This is my worst nightmare.
My daughter’s hair is not brown but it’s not red either. Her eye color lives in the space where blue tickles green. She has one dimple on her right cheek and none on her left. She was born at 7:26 am on a Tuesday in October. 20 minutes after a sunrise that we wouldn’t have seen if we had wanted to look. It was cloudy. We were busy.
My sister-in-law said she never saw a baby look so much like their mom. That is, secretly, very satisfying.
She’s the neatest little human. She likes rocks, animal figurines, and chocolate milk.
Her name is Genevive. Her dad, grandma, and I call her Genevive. Everyone else calls her Evey.
I had postpartum depression - I never thought I’d actually love her the way that I do. Once she was born she was no longer mine. I couldn’t hoard her, protect her, keep her. Now she is of the world, by the world, with the world. And now I’m not ready. I was not prepared for this to happen.
All 28 lbs of her are embedded in this space behind my heart that’s not ready to say goodbye to the atoms that she’s inhabited for the last three years. But I should have been prepared. With every new syllable, step ran, and shoe outgrown I should have been preparing myself. After all, her little being has always been an “in-between”. From her eyes to her personality to her diaper size she volleys between changes at a speed I’ll never be accustomed to.
The driveway to the front door is the longest, hardest, heaviest I’ve ever seen. I feel hot, forced happy, my face full of congested tears.
I’m not ready. I’m not ready. I’m not ready.
But she is.
They warn you. They warn you that, like the sun, children continually expand outward. When you become a parent, you hit that inflection point where everything simmers inward. Inward with love for your growing child. Inward with always holding yourself just a little bit apart so that your heavy doesn’t become their heavy. Inward with fears, and hopes, and wishes, and dreams.
Like a little plant curling towards the sun, roots that eat through pipes to find water, a dog inching forward for a belly scratch, Genevive inhales the world around her faster than I can exhale. Even now, with mismatched bows, shoes she put on herself, and her stuffed elephant under her arm she’s trying new words and sounds and dance that go along with my early 00s anthems.
I read once that toddlers are wily little adventurers because they have an innate desire to master their bodies. We can’t remember what that feels like. For good reason. I imagine it’s not that dissimilar to coaching yourself not to throw up or trying to not act too drunk when you’re, indeed, very drunk. Maybe that’s why she feels so fearless. So ready.
I know what will happen next though.
We’ll pull up. I’ll take a deep breath and smile. I’ll say something like: “Are you ready?” She will be. I’ll make it seem exciting. It will be. I’ll help her out. Give her her bag and lunch box, take her sweet little hand and go inside. She’ll get shy. The teacher will show her something fun and help her get comfortable. I’ll give her a kiss, it’ll be watery. I’ll cry on my way home and call my mom.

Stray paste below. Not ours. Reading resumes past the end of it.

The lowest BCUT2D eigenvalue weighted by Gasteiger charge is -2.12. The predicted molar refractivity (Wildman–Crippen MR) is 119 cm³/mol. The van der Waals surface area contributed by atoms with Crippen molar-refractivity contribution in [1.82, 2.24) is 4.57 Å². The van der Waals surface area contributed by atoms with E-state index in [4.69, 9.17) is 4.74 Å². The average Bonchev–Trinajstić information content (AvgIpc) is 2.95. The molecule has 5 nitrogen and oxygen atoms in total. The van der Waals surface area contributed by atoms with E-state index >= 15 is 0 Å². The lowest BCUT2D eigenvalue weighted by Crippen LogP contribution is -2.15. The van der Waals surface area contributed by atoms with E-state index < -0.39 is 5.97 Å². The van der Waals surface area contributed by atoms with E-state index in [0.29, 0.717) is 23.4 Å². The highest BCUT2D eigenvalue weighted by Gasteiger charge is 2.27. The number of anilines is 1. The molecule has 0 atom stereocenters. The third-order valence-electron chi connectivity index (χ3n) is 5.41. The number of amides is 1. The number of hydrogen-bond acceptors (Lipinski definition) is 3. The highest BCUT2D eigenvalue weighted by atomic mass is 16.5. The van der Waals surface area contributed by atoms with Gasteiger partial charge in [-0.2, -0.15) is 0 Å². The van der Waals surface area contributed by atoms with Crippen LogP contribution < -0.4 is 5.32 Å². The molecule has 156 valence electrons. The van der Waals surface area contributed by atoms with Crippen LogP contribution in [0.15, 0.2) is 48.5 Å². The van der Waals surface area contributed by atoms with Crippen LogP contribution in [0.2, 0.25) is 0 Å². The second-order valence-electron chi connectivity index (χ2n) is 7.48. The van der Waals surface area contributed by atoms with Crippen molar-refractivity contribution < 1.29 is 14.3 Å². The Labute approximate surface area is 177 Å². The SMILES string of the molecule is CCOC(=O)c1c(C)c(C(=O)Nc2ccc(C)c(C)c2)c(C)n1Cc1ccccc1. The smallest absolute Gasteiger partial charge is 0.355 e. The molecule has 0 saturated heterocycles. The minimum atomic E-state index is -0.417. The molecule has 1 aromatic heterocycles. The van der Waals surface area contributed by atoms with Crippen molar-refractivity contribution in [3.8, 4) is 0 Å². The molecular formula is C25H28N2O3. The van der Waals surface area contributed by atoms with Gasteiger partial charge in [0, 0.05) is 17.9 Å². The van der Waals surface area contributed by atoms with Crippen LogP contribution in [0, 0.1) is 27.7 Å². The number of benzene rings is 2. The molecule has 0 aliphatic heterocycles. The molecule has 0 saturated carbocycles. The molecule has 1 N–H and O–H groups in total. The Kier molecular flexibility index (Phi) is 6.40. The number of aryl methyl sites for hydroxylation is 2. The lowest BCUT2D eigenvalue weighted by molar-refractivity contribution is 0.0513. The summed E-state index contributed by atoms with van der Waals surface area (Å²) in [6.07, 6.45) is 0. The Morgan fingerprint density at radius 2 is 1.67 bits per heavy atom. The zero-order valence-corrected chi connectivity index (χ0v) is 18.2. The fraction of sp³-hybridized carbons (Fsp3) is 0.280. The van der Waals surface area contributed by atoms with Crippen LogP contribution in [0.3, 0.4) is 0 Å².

The driveway feels longer than it did on our visits. Plural because there were many. One to inquire. One to meet the teachers. One for orientation. And one more, because I needed it. Not including the two drivebys.
The drive is longer because of the cars in front of me. I’m staring at a purple minivan with three bumper stickers: a stick family, a soccer ball, and the initials of a local elementary school. Walking advertisement for creeps. Or, should I say driving?
Two cars ahead.
I smile at Genevive in the rearview mirror and mimic her wiggly dance moves back to her. One day this won’t be cool. Today isn’t that day.
My husband had given me a pep talk this morning, offered to take her for me, told me it’d be ok, reminded me that she’s ready. He’s sweet like that. I’d never not be here, he knows that but he’s kind enough to offer.
He knows I’m ready, just like he knows that Genevive is.
When she comes home, I know I’ll be happy for her. I’ll be excited to hear about her day, for her to meet new kids, to try new things. I know that I’ll be less sad leaving her tomorrow. But that’s not today.
One car ahead.
The purple minivan stops too early, rolls forward, and stops again. The mom gets out. She’s older than me with brown hair, running shorts, and pink sneakers. She looks like she does spin. Two kids get out: a sandy-haired boy with a backpack bigger than him and a little girl wearing fairy wings carrying a mermaid lunchbox. She waves at them and doesn’t watch them go into the building.
She’s a pro.
When she looks back she must see something in my expression because I get a double thumbs-up as she climbs back into her car. I give a half-smile and a little wave. One day, maybe sooner than I realize, it’ll feel that easy for. However I suspect, on some level, I’ll always want her tucked back in my arms.
It’s hard to think that, for most of us, our parents may still feel this way. That on some level they still hope for a smile, a kiss, or that look a child gives you that lets you know that you’re their person.
Genevive is singing in the backseat. Her elephant is flying in her arms. She’s kicking her feet in the shoes she put on herself.
The purple minivan pulls away. We’re next.
This is my worst nightmare.